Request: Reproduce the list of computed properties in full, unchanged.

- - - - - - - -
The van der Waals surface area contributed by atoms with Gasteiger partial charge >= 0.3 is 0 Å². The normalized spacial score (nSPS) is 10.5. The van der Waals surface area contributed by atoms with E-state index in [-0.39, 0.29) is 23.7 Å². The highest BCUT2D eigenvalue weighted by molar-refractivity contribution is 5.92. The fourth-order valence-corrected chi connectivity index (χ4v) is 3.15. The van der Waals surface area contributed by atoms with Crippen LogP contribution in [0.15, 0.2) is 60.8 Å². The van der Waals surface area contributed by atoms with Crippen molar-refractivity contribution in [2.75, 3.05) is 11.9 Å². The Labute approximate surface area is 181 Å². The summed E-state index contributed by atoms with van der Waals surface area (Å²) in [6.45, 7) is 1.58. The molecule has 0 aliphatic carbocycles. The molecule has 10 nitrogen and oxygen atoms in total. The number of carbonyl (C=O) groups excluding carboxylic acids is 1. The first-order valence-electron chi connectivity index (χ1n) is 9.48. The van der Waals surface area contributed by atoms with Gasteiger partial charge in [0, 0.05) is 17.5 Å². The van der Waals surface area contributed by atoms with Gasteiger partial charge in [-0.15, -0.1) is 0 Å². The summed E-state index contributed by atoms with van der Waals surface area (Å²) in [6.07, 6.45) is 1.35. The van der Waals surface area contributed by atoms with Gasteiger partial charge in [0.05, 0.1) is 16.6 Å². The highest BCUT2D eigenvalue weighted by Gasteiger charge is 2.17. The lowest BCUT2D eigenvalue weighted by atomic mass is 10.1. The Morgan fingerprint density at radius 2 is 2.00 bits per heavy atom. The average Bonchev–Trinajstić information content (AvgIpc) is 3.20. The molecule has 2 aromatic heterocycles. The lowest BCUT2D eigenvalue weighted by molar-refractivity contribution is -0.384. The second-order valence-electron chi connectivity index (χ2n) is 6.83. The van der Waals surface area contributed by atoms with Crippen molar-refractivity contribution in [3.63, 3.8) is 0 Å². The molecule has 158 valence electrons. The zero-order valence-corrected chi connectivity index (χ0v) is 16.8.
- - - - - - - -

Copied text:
The van der Waals surface area contributed by atoms with Gasteiger partial charge >= 0.3 is 0 Å². The normalized spacial score (nSPS) is 10.5. The van der Waals surface area contributed by atoms with E-state index in [-0.39, 0.29) is 23.7 Å². The highest BCUT2D eigenvalue weighted by molar-refractivity contribution is 5.92. The fourth-order valence-corrected chi connectivity index (χ4v) is 3.15. The van der Waals surface area contributed by atoms with Crippen LogP contribution in [0.15, 0.2) is 60.8 Å². The van der Waals surface area contributed by atoms with Crippen molar-refractivity contribution in [2.75, 3.05) is 11.9 Å². The Labute approximate surface area is 181 Å². The summed E-state index contributed by atoms with van der Waals surface area (Å²) in [6.45, 7) is 1.58. The molecule has 0 aliphatic carbocycles. The molecule has 10 nitrogen and oxygen atoms in total. The number of carbonyl (C=O) groups excluding carboxylic acids is 1. The first-order valence-electron chi connectivity index (χ1n) is 9.48. The van der Waals surface area contributed by atoms with Gasteiger partial charge in [0, 0.05) is 17.5 Å². The van der Waals surface area contributed by atoms with Gasteiger partial charge in [-0.15, -0.1) is 0 Å². The summed E-state index contributed by atoms with van der Waals surface area (Å²) in [6.07, 6.45) is 1.35. The van der Waals surface area contributed by atoms with Gasteiger partial charge in [0.05, 0.1) is 16.6 Å². The highest BCUT2D eigenvalue weighted by Gasteiger charge is 2.17. The lowest BCUT2D eigenvalue weighted by atomic mass is 10.1. The Morgan fingerprint density at radius 2 is 2.00 bits per heavy atom. The average Bonchev–Trinajstić information content (AvgIpc) is 3.20. The molecule has 2 aromatic heterocycles. The lowest BCUT2D eigenvalue weighted by molar-refractivity contribution is -0.384. The second-order valence-electron chi connectivity index (χ2n) is 6.83. The van der Waals surface area contributed by atoms with Crippen molar-refractivity contribution in [3.63, 3.8) is 0 Å². The molecule has 158 valence electrons. The zero-order valence-corrected chi connectivity index (χ0v) is 16.8.